Ozark Birds of Prey

“Ozark Birds of Prey”
Watercolor Paintings
by Madison Woods

This is the Ozark Birds of Prey project. My goal is to paint at least two of each species, working in series by the species. The list spans all of the Ozark birds of prey, which includes Arkansas, Missouri, and far eastern Oklahoma. As I get each one finished, I’ll link it to the gallery page over at PaleoPaints.com. For more information on this project, please scroll down below the list of birds.

Wild-crafted Ozark Pigments – A Unique Artistic Angle

The thing that sets my work apart is the color. Before I make a painting, first I make the paint. And before I make the paint, there are pigments to gather. I collect rocks, clay, and a couple of plants I know to produce light-fast pigments to create the palette used for each painting. If you’re interested in this process of making paint, check out my page on making watercolor paints.

Paintings by Madison Woods of the Ozark birds of prey as of Feb. 1, 2019.
The Ozark Birds of Prey paintings I’ve finished as of February 2019.

Ozark Birds of Prey (26 species)

If you’d like to help by providing photographed models of these birds, note which ones in the list I still need and shoot me an email! My addy is [email protected], and thanks in advance!

Hawks (11 species)

Falcons (4 species)

  • Merlin (need photos)
  • Peregrin (need more photos flying/landing)
  • Gyrfalcon (need photos)

Eagles (2 species)

  • Bald eagle (have photos already)
  • Golden eagle (need photos)

Owls (7 species)

  • Great horned (need photos)
  • Barred (need photos)
  • Barn (need photos)
  • Screech (need photos)
  • Northern saw whet (need photos)
  • Long-eared (need photos)
  • Short-eared (need photos)

Vultures (2 species)

  • Turkey (need photos)
  • Black (need photos)

About the Artist and the Birds of Prey Project

Hi, I’m Madison Woods. I use foraged, light-fast pigments (from rocks, clay, or plants) to create the paint I use in my work. All of the colors you’ll see in my birds of prey in this project will be Ozark colors, except where I’ve used a bright white. That white is made from a clean chalk powder.

First I collect the rocks, then I smash them and grind them to a powder. Once that is done I make watercolor paints by adding a solution of gum Arabic to the pigment. My art is literally created from the ground up.

Why Birds of Prey?
click to read my Artist's Statement.
click to read my Artist’s Statement.

Raptors fascinate me and I enjoy the challenge of bringing them to life on paper. They’re beautiful, specialized predators (except for the vultures, which are specialized cleanup crews). I think perhaps I like painting them most of all because being creatures of the air, they bring balance to the very earthy paint I use to portray them.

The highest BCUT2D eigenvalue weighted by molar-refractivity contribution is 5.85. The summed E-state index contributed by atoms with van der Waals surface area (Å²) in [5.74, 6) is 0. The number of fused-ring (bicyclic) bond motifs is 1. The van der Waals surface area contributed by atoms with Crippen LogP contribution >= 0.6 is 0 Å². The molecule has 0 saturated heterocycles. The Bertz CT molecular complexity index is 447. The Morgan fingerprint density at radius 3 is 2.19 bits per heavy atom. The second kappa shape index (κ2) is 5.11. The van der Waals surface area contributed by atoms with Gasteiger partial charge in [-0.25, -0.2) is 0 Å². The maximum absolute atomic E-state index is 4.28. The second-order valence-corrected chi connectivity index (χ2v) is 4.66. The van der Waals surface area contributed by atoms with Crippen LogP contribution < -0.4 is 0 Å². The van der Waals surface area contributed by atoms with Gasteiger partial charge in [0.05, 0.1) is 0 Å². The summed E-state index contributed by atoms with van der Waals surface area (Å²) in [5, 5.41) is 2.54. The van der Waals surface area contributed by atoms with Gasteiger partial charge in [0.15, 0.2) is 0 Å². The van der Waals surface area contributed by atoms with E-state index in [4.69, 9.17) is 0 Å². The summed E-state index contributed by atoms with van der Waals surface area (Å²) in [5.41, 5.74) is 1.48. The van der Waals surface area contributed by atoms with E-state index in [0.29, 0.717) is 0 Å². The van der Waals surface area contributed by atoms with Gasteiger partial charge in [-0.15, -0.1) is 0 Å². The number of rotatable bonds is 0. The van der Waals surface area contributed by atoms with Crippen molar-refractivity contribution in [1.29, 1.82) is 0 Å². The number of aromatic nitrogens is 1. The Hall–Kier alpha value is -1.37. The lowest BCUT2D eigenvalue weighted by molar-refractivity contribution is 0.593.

I’m not painting in any particular order on the list above. However, I do tend to work in series. When I choose the next subject, I’ll prepare to paint two or three of that species. So that comprises a ‘series’. Once I get all of a family done (i.e. ‘hawks’, ‘falcons’, ‘owls’, etc.), all of the series of the various species will comprise a ‘collection’.

So far, as of February 2019, I have two raptor series (kestrels and goshawks) and no Birds of Prey collections yet completed. I began painting in July of 2018. If I keep to the current production rate, I should get around one per month completed.

Are You a Photographer/Birder?

Hey birders! If you have good photos of any I haven’t done yet and want to let me use them for reference, email me! My addy is [email protected] I’ll be happy to send you a signed/numbered (first one) print.

Many thanks go to the following photographers. I’ve used their images for the birds so far completed:

  • Terry Stanfill of Siloam Springs/Gravette (all kestrels, red-shouldered hawk)
  • Javier Sanz, of Spain (Goshawk No. 2, “Rhapsody”)
  • Nicoli Gianluca, of Italy (Goshawk No. 1)
  • Lars Jones, of Florida (red-shouldered hawk)
  • Shelby Townsend, of Louisiana (peregrine)
More Information

To see all of my Ozark birds of Prey paintings in one place, go to PaleoPaints.com. The links in the list above bring you to the individual painting page. Also in the list, the information in parenthesis indicates the order in which the birds were painted and the month/year it was created. I began painting altogether in July 2018, self-taught. My handmade watercolors are the only paint I’ve ever used. 

If you’re interested in following along as I paint, look for me on Instagram (@wildozark). I usually post a lot of progress pics throughout the process.

I’d love to know if you’re following my work, so please leave a comment to let me know you were here. A comment also helps my website rank better in search engines, which brings more traffic my way. Thank you!

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2 Comments

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  1. Hey, Lady. You do fabulous work. Remember I mentioned By Golly, the old Arkansas Hermit PAinter? He painted exactly like you do, except I believe he made oils instead of watercolors. He was featured on one of the shows on PBS, and I did the Ozarks Mountaineer article on him because I knew him personally. I think if he were alive he would be happy to know you are carrying on the tradition!

    1. Hi Diana, thanks! I tried to find some info on By Golly and his use of the pigments, but didn’t find anything about that. I did find some biographical sort of things that talked about his sign-making business in Eureka Springs, though. Do you happen to have that article you wrote still? I’d love to read it. It makes me happy to think he’d be happy about what I’m doing 🙂

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